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Along with EnergyPlus, OpenStudio is one of the core projects and products of DOE’s Building Energy Modeling program.

OpenStudio was conceived as a software development kit (SDK) for EnergyPlus that reduces the effort required to develop and maintain BEM applications. The SDK provides programmatic access to the simulation model as well as functions that automate common tasks associated with model creation and modification, simulation execution, and access to simulation results. Rather than writing and reading EnergyPlus’ detailed input and output files, OpenStudio allows developers to work with models and results directly from the application using functions like model.weatherFile and model.sqlFile.totalSiteEnergy. Organizations like NORESCO, Xcel Energy, and DOE itself have leveraged OpenStudio to develop EnergyPlus-based applications like CBECC-Com, EDAPT, and Energy Asset Score.

Over the past several years, a complementary use of the OpenStudio SDK has emerged. The OpenStudio SDK can be invoked not only from traditional compiled languages like C++, but also from interpreted scripting languages like Ruby and Javascript. And it can invoke interpreters to execute scripts written in these languages. This setup gives OpenStudio a flexible scripting facility that is analogous to the (Visual Basic) Macros that many have used to add impressive functionality to Microsoft Excel spreadsheets. This scripting facility is called Measures because the most common Measures are transformations that correspond to energy-conservation measures. But because they can also access simulation results, Measures can be—and have been—used to create custom reports and visualizations, to perform quality assurance checks, and to automate analysis workflows between EnergyPlus and other tools like Radiance for detailed lighting metric calculations, GLHEPro for ground heat-exchanger design, and even for importing DOE-2 models!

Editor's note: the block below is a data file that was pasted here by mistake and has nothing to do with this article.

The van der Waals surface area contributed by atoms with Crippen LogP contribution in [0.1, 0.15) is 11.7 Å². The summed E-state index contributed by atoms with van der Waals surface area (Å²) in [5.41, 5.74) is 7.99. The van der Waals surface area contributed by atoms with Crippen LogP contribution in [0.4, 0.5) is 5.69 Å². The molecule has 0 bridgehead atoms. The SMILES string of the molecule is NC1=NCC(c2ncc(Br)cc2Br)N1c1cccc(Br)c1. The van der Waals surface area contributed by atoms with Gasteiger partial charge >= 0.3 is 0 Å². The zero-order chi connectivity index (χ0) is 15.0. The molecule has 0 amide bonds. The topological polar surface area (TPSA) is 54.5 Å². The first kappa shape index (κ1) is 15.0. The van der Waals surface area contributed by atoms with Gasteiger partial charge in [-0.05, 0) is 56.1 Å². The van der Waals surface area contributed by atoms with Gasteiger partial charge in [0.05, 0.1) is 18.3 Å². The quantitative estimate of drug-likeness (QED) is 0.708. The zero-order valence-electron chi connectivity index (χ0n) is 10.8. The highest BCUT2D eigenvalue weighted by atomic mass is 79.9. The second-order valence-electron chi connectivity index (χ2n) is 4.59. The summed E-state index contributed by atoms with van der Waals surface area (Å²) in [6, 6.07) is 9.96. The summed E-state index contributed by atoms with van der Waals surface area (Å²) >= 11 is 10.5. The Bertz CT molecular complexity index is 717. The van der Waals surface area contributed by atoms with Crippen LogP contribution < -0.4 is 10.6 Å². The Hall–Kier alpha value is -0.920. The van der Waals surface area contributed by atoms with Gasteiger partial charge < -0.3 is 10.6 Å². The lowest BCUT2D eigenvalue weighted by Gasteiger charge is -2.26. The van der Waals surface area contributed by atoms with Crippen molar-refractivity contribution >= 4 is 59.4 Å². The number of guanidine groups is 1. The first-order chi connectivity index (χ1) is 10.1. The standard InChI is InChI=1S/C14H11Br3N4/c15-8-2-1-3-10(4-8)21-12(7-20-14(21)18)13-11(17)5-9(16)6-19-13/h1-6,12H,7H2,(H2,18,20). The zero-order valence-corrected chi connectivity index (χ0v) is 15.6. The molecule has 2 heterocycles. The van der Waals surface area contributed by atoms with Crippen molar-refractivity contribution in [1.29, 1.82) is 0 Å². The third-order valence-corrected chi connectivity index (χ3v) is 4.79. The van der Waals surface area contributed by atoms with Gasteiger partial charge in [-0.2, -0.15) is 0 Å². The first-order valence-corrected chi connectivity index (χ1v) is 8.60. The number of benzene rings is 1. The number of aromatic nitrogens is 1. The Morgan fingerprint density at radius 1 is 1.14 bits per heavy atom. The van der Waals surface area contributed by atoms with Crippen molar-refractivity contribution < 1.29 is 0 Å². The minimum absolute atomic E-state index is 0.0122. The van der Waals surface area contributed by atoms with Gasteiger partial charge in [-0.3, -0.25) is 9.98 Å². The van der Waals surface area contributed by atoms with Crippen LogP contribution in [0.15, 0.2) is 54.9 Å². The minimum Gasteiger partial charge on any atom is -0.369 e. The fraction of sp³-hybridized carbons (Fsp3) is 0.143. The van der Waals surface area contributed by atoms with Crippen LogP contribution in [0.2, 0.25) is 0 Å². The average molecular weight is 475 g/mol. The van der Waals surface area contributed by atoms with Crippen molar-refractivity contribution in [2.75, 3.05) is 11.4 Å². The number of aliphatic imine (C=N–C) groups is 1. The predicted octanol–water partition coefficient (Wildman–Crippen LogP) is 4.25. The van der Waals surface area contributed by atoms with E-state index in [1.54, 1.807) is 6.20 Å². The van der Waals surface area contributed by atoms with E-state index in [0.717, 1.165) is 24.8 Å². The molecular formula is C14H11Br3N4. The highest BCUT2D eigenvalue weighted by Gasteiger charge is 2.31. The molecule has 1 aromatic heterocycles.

Along with David Goldwasser and Andrew Parker at NREL, I recently published a paper describing the OpenStudio Measure ecosystem and the growing number of uses organizations are finding for Measures. And since the paper was published, two significant new uses of Measures have emerged—Measures for the creation of prototype building models and Measures for automatic generation of code baseline (e.g., ASHRAE 90.1 “Appendix G”) models! These new Measures will be officially released in the summer of 2016.

An important aspect of Measures is that they reside outside the OpenStudio SDK, and are easier to develop, share, and distribute than core SDK code. Whereas the SDK is developed by DOE’s OpenStudio team with some contributions from external developers, Measures are increasingly being developed by OpenStudio users. There are more than 210 Measures on the Building Component Library (BCL), and more are being added every month.

Consultancies like Ambient Energy of Denver, Colorado, are recognizing and reaping the benefits of working with Measures. “We have used Measures to automate some of our processes. Now we spend less time building models and more time analyzing building performance,” says Ambient’s Matt Steen. Eric Ringold, also from Ambient, adds, “OpenStudio is quickly becoming our analysis tool of choice primarily due to flexibility provided by of Measures. Measures have expanded what's possible with regards to modeling workflow, analysis and reporting, and represent the most exciting recent development in building energy modeling.”

Measure development is becoming such a valuable capability that PSD Consulting—one of OpenStudio’s certified training partners—has started offering Measure development courses both in person and via live online sessions. “These courses are especially popular with experienced modelers,” says PSD’s Nate Asbeil. “They leave the course ready and eager to improve their modeling processes and productivity.”